The History of the Yo-yo: Death and Destruction or Fun and Games
Growing up many of us played with yo-yos. I for one was never very successful manipulating the wound up ball of string. Oh I could move the plastic spindle up and down the string a few times but never would you see me doing those fancy yo-yo tricks like walk the dog or around the world. I was however, fascinated by those who could. But alas, like the hula hoop, it would forever be one of those elusive childhood toys that I would never master.
The History of the Yo-yo
Did you know that the yo-yo is believed to be the second oldest toy in world? It has been a treasured toy in many countries over the world and not just by children. In Greece there were many types of yo-yos made. Some were made of wood or metal while others served a more stately purpose. The terra cotta version depicted pictures of gods on each side of the yo-yo. As Greek children transitioned into adulthood, their toys were placed on the family alter to honor the gods. The yo-yo later moved into Great Britain and France where the fascination with the toy continued. It was known by many names such as the quiz, bandalore, Prince of Wales toy, or l’emigrette. Often it was a toy just for the elite. Many dignitaries were known to have played with the yo-yo. Among these were Napoleon and the Duke of Wellington. Thus reinforcing the notion that this toy was not just for kids.
Weapons of Mass Destruction
Well, ok, so it wasn’t ever a weapon of mass destruction but it was believed to be used in the Philippines as a weapon. Their version of the yo-yo was a rope up to twenty feet in length tied at one end to a circular object, quite possibly a rock, with sharp studs around the sides. Hunters or warriors would then hurl the object at animals or enemies. The length of the rope allowed them to easily pull the rope back. This offered a means of protection against enemies and a source of securing food for the hunters and their families.
America and its yo-yo love affair
Although the yo-yo had made its way into the United States in the mid 1800’s, it gained recognition and its current name when a young entrepreneur, Pedro Flores, opened a yo-yo factory in California. Flores continued to perfect the yo-yo to make it similar to the modern version that we know today. His factory caught the attention of Donald Duncan. Duncan bought the rights to the yo-yo from Flores in 1929 and moved its mass production to Lucky, Wisconsin. Duncan continued to make improvements upon the toy and his marketing genius sparked a nation-wide interest in the toy. He and newspaper mogul William Randolph Hearst partnered together with a barter system. In exchange for free advertising in Hearst’s newspaper, Duncan offered competitions that required an entrance fee of newspaper subscriptions to Hearst’s papers. It was a win-win for both of them. The interest in the yo-yo soared and Duncan’s toy was soon a household name.
Eventually Duncan’s reign as the king of the yo-yo ended in a financial collapse. An increase in advertising and production costs along with a costly lawsuit to keep the yo-yo name forced Duncan to sell the business to Flambeau Plastic Company which still retains ownership of the yo-yo today.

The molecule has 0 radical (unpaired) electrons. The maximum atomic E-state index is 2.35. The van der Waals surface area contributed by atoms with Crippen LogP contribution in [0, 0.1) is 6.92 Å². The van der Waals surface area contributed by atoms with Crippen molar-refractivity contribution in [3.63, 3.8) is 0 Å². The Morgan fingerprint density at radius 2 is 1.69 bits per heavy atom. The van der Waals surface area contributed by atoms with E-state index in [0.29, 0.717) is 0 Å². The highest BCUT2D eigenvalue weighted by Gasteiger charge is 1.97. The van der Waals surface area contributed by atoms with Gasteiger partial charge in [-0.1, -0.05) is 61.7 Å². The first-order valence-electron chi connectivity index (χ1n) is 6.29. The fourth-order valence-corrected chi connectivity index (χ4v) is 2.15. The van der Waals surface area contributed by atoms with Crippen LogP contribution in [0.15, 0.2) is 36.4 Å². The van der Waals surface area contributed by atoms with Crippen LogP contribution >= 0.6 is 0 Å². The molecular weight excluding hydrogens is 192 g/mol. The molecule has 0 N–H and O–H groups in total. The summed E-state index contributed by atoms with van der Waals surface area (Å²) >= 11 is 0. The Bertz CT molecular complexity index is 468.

Yo-yos and Yo-yo Gift Sets
Fascinating yo-yo facts
- The largest working wood yo-yo weighs 256 pounds and is named the “Big Yo.” It was featured in the 1982 Guinness Book of Worlds Records.
- Thirteen year old Harvey Lowe was the winner of the first world yo-yo competition. It was held in London, England in 1932.
- The highest price that was ever paid for a yo-yo? $16,029.00.
- The yo-yo was sold as a souvenir at the 1904 World’s Fair.
- Presidents Kennedy, Johnson, and Nixon all showed off their yo-yoing skills while in office.
- The yo-yo was the first toy to soar into space. Hmmm…I wonder how the astronauts were able to bring that spindle back in zero gravity?
The National Yo-yo Museum
Where you can find collections of yo-yos
Chico, California is home to the National Yo-yo Museum. It opened its doors in 1993 and has held national yo-yo competitions every year since then. It holds the largest display of yo-yos and yo-yo memorabilia for public viewing. The museum is open Monday through Saturday from 10-6 and on Sundays from 12-5. So if you ever find yourself in the Chico area, stop by to marvel at the collection of yo-yos on display.
The Modern Day Yo-yo
Yo-yos today come in many colors and styles. Some light up while others sparkle. There are plastic yo-yos, wooden yo-yos, and even some that are metal. The material and styles may vary but ultimately the purpose is the same, to entertain. Yo-yo enthusiasts from around the world flock to various competition to show off their talents and skill. Tricks range from simply using one yo-yo with a variety of twists, turns, and loops, to combining the skill of manipulating two yo-yos at the same time. Even a yo-yo novice can appreciate the show that an expert can give. So as the yo-yo has evolved from a weapon used in ancient times to an inexpensive toy with an abundant payoff in entertainment; and whether you are a beginner, a wanna be expert or just an enthusiast watching from the sidelines, the yo-yo continues to amaze and delight children of all ages.
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